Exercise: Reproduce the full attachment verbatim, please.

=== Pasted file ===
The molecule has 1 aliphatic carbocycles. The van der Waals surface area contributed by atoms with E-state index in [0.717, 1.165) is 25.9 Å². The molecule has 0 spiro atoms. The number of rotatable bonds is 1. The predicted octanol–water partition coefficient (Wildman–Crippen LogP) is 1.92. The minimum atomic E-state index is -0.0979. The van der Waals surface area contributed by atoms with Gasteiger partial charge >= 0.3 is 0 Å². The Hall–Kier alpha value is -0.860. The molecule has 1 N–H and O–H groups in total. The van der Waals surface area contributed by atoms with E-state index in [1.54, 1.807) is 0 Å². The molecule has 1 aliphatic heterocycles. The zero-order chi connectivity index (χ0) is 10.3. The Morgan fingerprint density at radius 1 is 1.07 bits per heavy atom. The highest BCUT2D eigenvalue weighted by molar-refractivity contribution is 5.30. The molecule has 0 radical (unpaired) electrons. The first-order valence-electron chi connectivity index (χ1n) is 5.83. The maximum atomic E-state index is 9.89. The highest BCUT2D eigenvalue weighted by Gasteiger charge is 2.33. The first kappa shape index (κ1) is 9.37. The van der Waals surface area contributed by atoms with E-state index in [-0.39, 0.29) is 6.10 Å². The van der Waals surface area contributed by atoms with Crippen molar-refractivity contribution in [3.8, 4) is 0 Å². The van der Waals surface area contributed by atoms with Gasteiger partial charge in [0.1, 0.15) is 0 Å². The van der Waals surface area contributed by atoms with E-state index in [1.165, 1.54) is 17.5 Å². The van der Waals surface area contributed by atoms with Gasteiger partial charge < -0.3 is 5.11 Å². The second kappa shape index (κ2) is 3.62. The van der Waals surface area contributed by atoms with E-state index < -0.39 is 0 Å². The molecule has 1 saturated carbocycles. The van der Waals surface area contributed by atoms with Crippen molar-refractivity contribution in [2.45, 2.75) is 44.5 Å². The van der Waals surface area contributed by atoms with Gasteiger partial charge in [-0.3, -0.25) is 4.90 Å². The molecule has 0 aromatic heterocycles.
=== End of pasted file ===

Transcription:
The molecule has 1 aliphatic carbocycles. The van der Waals surface area contributed by atoms with E-state index in [0.717, 1.165) is 25.9 Å². The molecule has 0 spiro atoms. The number of rotatable bonds is 1. The predicted octanol–water partition coefficient (Wildman–Crippen LogP) is 1.92. The minimum atomic E-state index is -0.0979. The van der Waals surface area contributed by atoms with Gasteiger partial charge >= 0.3 is 0 Å². The Hall–Kier alpha value is -0.860. The molecule has 1 N–H and O–H groups in total. The van der Waals surface area contributed by atoms with E-state index in [1.54, 1.807) is 0 Å². The molecule has 1 aliphatic heterocycles. The zero-order chi connectivity index (χ0) is 10.3. The Morgan fingerprint density at radius 1 is 1.07 bits per heavy atom. The highest BCUT2D eigenvalue weighted by molar-refractivity contribution is 5.30. The molecule has 0 radical (unpaired) electrons. The first-order valence-electron chi connectivity index (χ1n) is 5.83. The maximum atomic E-state index is 9.89. The highest BCUT2D eigenvalue weighted by Gasteiger charge is 2.33. The first kappa shape index (κ1) is 9.37. The van der Waals surface area contributed by atoms with E-state index in [-0.39, 0.29) is 6.10 Å². The van der Waals surface area contributed by atoms with Crippen molar-refractivity contribution in [3.8, 4) is 0 Å². The van der Waals surface area contributed by atoms with Gasteiger partial charge in [0.1, 0.15) is 0 Å². The van der Waals surface area contributed by atoms with E-state index in [1.165, 1.54) is 17.5 Å². The van der Waals surface area contributed by atoms with Gasteiger partial charge < -0.3 is 5.11 Å². The second kappa shape index (κ2) is 3.62. The van der Waals surface area contributed by atoms with E-state index < -0.39 is 0 Å². The molecule has 1 saturated carbocycles. The van der Waals surface area contributed by atoms with Crippen molar-refractivity contribution in [2.45, 2.75) is 44.5 Å². The van der Waals surface area contributed by atoms with Gasteiger partial charge in [-0.3, -0.25) is 4.90 Å². The molecule has 0 aromatic heterocycles.